When clinical training programs were first established after World War II, the scientist-practitioner model was adopted. This meant that, in contrast to other mental health workers such as psychiatrists or social workers, all clinicians were to be trained as scientists and as practitioners. This model was not adopted because it was expected that all clinical psychologists would engage in both clinical and research work with equal emphasis, but rather because it was believed that to be an effective clinical psychologist, one must have expertise in “thinking like a scientist.” The scientist-practitioner model suggests that clinical work is enhanced by a knowledge of scientific methods, and research is improved by exposure to clinical practice. Although the research emphasis may not be so prominent in some “scientist-practitioner” training programs as it once was, the fact remains that clinical psychologists are in a unique position both to evaluate research conducted by others and to conduct their own research. By virtue of their training in research, their extensive experience with people in distress, and their knowledge of both therapy and assessment, clinical psychologists have the ability to consume and to produce new knowledge (Trull & Prinstein, 2013, p. 15)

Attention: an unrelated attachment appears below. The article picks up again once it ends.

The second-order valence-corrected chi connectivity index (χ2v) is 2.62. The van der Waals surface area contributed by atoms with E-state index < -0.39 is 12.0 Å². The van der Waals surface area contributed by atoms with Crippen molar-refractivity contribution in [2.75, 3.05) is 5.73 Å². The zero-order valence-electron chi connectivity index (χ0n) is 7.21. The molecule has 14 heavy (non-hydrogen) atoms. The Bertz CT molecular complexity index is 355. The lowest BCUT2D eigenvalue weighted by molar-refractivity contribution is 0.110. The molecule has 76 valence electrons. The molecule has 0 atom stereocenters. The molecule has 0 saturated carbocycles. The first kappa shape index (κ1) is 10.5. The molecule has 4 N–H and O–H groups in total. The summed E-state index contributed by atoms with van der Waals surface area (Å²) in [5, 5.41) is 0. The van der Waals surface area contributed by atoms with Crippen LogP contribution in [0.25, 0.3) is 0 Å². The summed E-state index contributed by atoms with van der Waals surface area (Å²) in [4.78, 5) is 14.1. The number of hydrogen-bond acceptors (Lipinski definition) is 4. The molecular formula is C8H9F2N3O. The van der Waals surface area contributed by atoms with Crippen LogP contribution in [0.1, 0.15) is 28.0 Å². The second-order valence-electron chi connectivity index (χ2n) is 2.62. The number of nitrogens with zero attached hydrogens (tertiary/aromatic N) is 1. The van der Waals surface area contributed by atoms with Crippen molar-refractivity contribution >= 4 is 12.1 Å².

Trull, T. J. & Prinstein, M. J. (2013). Clinical Psychology (8th ed.). Belmont, CA: Wadsworth.